Choose to Pay Attention: Distraction-free Driving is Safe Driving

Published On: March 28th, 20243.3 min readCategories: Local News, News

Extra distracted driving enforcement is on Minnesota roads April 1-30

ST. PAUL — Scrolling through social media on your cell phone. Unwrapping that delicious cheeseburger. Checking that work email that someone just sent. Those are all fine — from the comfort of your couch. Behind the wheel? They could be deadly. That’s why law enforcement agencies and traffic safety partners are dedicating extra time in April to educate motorists, enforce the hands-free cell phone law and help stop other distracting behaviors.

Distracted driving contributed to nearly 30,000 crashes in Minnesota from 2019-2023 (preliminary figures). The distracted driving extra enforcement and awareness campaign runs April 1-30 and focuses on promoting safety and preventing tragedy. The Minnesota Department of Public Safety Office of Traffic Safety (OTS) coordinates the statewide campaign with funding from the National Highway Traffic Safety Administration. It includes advertising in support of the Toward Zero Deaths traffic safety program.

“Simply put, a two-ton vehicle with a distracted driver behind the wheel can steal a life,” said OTS Director Mike Hanson. “Don’t fool yourself. You’re distracted anytime you shift your attention from driving. It can be challenging, but for everyone’s safety, focus on driving.”

Distracted driving is dangerous driving

Preliminary figures for Minnesota show:

  • Distracted driving contributed to one in 11 crashes from 2019-2023.
  • Distracted driving contributed to an average of 29 deaths and 146 life-changing injuries a year from 2019-2023.

Distracted Driving














Serious Injuries







Hands-free cell phone use is the law

The hands-free cell phone use law means drivers can’t hold their phone in their hand. Accessing or posting on social media, streaming videos, checking that box score or Googling information on a device while driving are against the law in Minnesota, even in hands-free mode.

Distracted driving consequences

  • Hands-free cell phone law: The law allows a driver to use their cell phone to make calls, text, listen to music or podcasts and get directions, but only by voice commands or single-touch activation without holding the phone. Remember, hands-free is not necessarily distraction-free.
    • $100 or more including court fees for a first offense.
    • $300 or more including court fees for a second and/or subsequent offense.
  • If you injure or kill someone while violating the hands-free law, you can face a felony charge of criminal vehicular operation or homicide.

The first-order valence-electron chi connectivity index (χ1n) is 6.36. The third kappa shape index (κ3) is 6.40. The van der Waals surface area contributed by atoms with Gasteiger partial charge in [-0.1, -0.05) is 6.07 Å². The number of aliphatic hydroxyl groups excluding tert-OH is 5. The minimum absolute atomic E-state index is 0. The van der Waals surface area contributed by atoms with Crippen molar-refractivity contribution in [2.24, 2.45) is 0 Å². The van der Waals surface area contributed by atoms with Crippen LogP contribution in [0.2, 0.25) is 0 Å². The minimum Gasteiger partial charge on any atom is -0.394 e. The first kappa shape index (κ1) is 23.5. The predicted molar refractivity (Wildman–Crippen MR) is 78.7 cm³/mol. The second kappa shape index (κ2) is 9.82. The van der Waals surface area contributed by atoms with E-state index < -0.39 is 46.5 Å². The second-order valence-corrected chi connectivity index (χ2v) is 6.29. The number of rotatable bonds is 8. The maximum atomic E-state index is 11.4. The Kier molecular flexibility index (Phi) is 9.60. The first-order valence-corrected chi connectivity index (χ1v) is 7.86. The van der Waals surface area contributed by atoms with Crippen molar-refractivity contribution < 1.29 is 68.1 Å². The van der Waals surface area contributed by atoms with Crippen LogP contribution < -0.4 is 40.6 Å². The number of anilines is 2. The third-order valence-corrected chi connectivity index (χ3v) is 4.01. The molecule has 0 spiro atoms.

Drive smart and join Minnesotans driving distraction-free

  • Cell phones — Park the phone by putting it down, activating the “Do Not Disturb” feature, silencing notifications, turning it off, placing it out of reach or going hands-free.
  • Music and other controls — Pre-program radio stations and arrange music in an easy-to-access spot. Adjust mirrors and ventilation before traveling.
  • Navigation — Map out the destination and enter the GPS route in advance.
  • Eating and drinking — Avoid messy foods and secure drinks.
  • Children — Teach children the importance of good behavior in a vehicle and model proper driving behavior.
  • Passengers — Speak up to stop drivers from distracted driving behavior and offer to help with anything that takes the driver’s attention off the road.

Visit and for more information.

About the Minnesota Department Public Safety

The Minnesota Department of Public Safety (DPS) comprises 10 divisions where 2,100 employees operate programs in the areas of law enforcement, crime victim assistance, traffic safety, alcohol and gambling, emergency communications, fire safety, pipeline safety, driver licensing, vehicle registration and emergency management. DPS activity is anchored by three core principles: education, enforcement and prevention.

About the Office of Traffic Safety

The Minnesota Department of Public Safety Office of Traffic Safety (OTS) designs, implements and coordinates federally funded traffic safety enforcement and education programs to improve driver behaviors and reduce the deaths and serious injuries that occur on Minnesota roads. These efforts form a strong foundation for the statewide Toward Zero Deaths traffic safety program. OTS also administers state funds for the motorcycle safety program, child seats for needy families program and school bus stop arm camera project.

Share This Story!